RED

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WHITE

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BLUE

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Wow! Those are some good-looking and patriotic invertebrates. I can barely tell whether I am on the national coral reef (?) or on the national mall in Washington. I hope you are having a lovely day relaxing with your friends and family.  Get some well-deserved R&R because when we get back from summer holiday we are going to have to roll up our sleeves and clean up this ghastly mess.

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It’s no good hiding.  Everyone is going to have to pitch in…

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Ok…here is one more bee story.  The blue calamintha bee (Osmia calaminthae) is an ultra-specialized bee which is found only upon a particular ridge of hills in Central Florida.  Or that is the way that things used to be: the shiny metallic blue bee has not been spotted since 2016 and it was presumed extinct. Above is a sad picture of a museum specimen.  The bee’s trademark shiny blueness is fading because of, you know, impalement and death and extinction and stuff (although, in fairness, it seems like the bee’s exoskeleton is blue, but its fuzz is grayish white).

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But wait! This story turns out not to be over after all.  On March 9th, a researcher at the Florida Museum of Natural History, Chase Kimmel, discovered a living blue calamintha bee.  The busy little insect was rubbing its furry head on Ashe’s calamint flower in order to collect the pollen.  Since then, additional blue bees have been spotted, so the species is hanging on. The first bee was not a Martian manhunter style “last-of-its-kind” survivor.

Unfortunately, scientists and ecologists have not been able to further study the insects due to troubles in the human world…or maybe that is fortunate. Perhaps the last blue calamintha bees just need some privacy and human free bee time to rebuild the shattered kernel of their population.  Let’s wish them well, and I will follow up with more information as it becomes available.

 

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Porch ceilings in the American South are traditionally a pale blue green and they have been for centuries (which is amazing since our nation has barely even been around that long).  The evocative name of this traditional color is “haint blue” and the roots stretch back to before the revolution when pigments choices were limited.  In the Gullah culture of low country South Carolina (a culture created out of West African tradition, colonial greed, New World wetlands, tropical disease, and rice), blue was a special color which was anathema to spirits or “haints.”  According to tradition, ghosts either thought it was the sky (problematic) or running water (impassable) and left it alone.  There was plenty of indigo pigment to tint the whitewash, and so doors, casements, window frames, and ceilings all became haint blue.  And even robust materialists inured by reason against the perils of the supernatural can still agree it is a lovely & calming hue.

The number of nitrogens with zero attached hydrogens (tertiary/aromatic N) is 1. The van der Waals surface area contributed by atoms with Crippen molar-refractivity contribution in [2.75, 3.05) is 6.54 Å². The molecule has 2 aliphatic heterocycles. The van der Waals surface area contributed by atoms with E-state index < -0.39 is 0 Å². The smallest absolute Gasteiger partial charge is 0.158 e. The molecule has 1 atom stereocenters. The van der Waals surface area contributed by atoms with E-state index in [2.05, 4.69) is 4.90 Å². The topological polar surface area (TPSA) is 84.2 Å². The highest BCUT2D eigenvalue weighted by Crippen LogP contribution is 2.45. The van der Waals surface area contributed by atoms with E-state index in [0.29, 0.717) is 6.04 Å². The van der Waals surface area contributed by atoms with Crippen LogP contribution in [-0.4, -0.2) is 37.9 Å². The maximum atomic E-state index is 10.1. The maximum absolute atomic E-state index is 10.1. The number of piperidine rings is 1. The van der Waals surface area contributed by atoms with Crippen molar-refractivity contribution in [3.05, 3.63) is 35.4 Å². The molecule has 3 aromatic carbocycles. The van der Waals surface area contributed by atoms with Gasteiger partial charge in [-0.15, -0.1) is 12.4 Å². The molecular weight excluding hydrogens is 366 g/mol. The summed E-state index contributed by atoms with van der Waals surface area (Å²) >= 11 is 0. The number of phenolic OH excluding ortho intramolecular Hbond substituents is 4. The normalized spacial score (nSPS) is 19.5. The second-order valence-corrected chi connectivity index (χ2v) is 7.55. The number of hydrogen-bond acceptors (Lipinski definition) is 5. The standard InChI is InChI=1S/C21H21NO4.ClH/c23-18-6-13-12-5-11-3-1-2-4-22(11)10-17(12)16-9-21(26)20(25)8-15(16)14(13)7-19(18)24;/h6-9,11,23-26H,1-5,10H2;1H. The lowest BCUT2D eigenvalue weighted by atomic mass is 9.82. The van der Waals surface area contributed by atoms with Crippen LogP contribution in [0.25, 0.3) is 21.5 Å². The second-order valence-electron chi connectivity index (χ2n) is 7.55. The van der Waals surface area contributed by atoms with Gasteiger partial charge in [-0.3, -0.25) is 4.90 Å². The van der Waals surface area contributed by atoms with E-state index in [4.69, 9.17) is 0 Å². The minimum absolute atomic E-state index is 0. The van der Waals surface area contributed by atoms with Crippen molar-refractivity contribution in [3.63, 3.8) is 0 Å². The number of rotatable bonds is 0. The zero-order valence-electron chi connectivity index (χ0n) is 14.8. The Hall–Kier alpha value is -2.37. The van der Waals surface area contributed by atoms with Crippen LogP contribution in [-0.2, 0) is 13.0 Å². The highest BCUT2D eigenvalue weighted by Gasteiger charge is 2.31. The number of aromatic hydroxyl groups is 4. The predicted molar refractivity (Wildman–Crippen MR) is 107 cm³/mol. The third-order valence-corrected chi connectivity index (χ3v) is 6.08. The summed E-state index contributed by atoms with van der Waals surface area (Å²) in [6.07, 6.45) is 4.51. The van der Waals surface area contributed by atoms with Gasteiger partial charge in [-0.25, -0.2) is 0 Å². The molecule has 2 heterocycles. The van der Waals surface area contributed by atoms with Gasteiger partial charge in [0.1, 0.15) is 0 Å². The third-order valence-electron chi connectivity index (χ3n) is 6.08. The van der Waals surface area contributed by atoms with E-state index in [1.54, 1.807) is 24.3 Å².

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But the use of haint blue didn’t stop along the Florida and South Carolina coast.  The tradition was admired and emulated throughout the south, and it has even continued to spread beyond North of the Mason Dixon Line and west of the Mississippi in the modern era.  I wish I had the time to select a whole “Southern Living” pictorial spread of exquisite southern porches (for, although we are better off without the ways of the old South, those porches are delightful and should be adopted everywhere), but I think these pictures convey the idea.